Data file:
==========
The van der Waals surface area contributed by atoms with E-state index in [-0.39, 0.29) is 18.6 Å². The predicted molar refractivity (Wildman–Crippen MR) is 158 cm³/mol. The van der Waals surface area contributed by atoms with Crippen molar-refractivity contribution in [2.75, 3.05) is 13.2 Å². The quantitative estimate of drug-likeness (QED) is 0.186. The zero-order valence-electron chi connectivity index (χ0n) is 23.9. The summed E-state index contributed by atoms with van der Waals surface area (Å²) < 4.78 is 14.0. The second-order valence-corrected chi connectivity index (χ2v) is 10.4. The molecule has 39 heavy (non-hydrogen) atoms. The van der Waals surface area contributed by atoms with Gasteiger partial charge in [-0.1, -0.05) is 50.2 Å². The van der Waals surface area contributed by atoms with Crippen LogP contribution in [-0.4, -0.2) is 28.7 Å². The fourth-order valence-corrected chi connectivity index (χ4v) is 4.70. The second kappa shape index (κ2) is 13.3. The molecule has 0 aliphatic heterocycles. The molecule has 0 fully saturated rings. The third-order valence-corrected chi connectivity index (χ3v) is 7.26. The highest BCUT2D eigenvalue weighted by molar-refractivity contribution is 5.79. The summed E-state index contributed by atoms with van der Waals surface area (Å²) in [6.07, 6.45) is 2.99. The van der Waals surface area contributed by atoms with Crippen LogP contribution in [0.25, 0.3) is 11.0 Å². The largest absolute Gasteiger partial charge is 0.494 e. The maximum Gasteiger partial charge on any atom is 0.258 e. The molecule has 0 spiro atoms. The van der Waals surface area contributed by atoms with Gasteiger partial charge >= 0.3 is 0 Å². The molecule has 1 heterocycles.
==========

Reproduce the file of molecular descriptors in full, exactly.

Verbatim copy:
The van der Waals surface area contributed by atoms with E-state index in [-0.39, 0.29) is 18.6 Å². The predicted molar refractivity (Wildman–Crippen MR) is 158 cm³/mol. The van der Waals surface area contributed by atoms with Crippen molar-refractivity contribution in [2.75, 3.05) is 13.2 Å². The quantitative estimate of drug-likeness (QED) is 0.186. The zero-order valence-electron chi connectivity index (χ0n) is 23.9. The summed E-state index contributed by atoms with van der Waals surface area (Å²) < 4.78 is 14.0. The second-order valence-corrected chi connectivity index (χ2v) is 10.4. The molecule has 39 heavy (non-hydrogen) atoms. The van der Waals surface area contributed by atoms with Gasteiger partial charge in [-0.1, -0.05) is 50.2 Å². The van der Waals surface area contributed by atoms with Crippen LogP contribution in [-0.4, -0.2) is 28.7 Å². The fourth-order valence-corrected chi connectivity index (χ4v) is 4.70. The second kappa shape index (κ2) is 13.3. The molecule has 0 aliphatic heterocycles. The molecule has 0 fully saturated rings. The third-order valence-corrected chi connectivity index (χ3v) is 7.26. The highest BCUT2D eigenvalue weighted by molar-refractivity contribution is 5.79. The summed E-state index contributed by atoms with van der Waals surface area (Å²) in [6.07, 6.45) is 2.99. The van der Waals surface area contributed by atoms with Crippen LogP contribution in [0.25, 0.3) is 11.0 Å². The largest absolute Gasteiger partial charge is 0.494 e. The maximum Gasteiger partial charge on any atom is 0.258 e. The molecule has 0 spiro atoms. The van der Waals surface area contributed by atoms with Gasteiger partial charge >= 0.3 is 0 Å². The molecule has 1 heterocycles.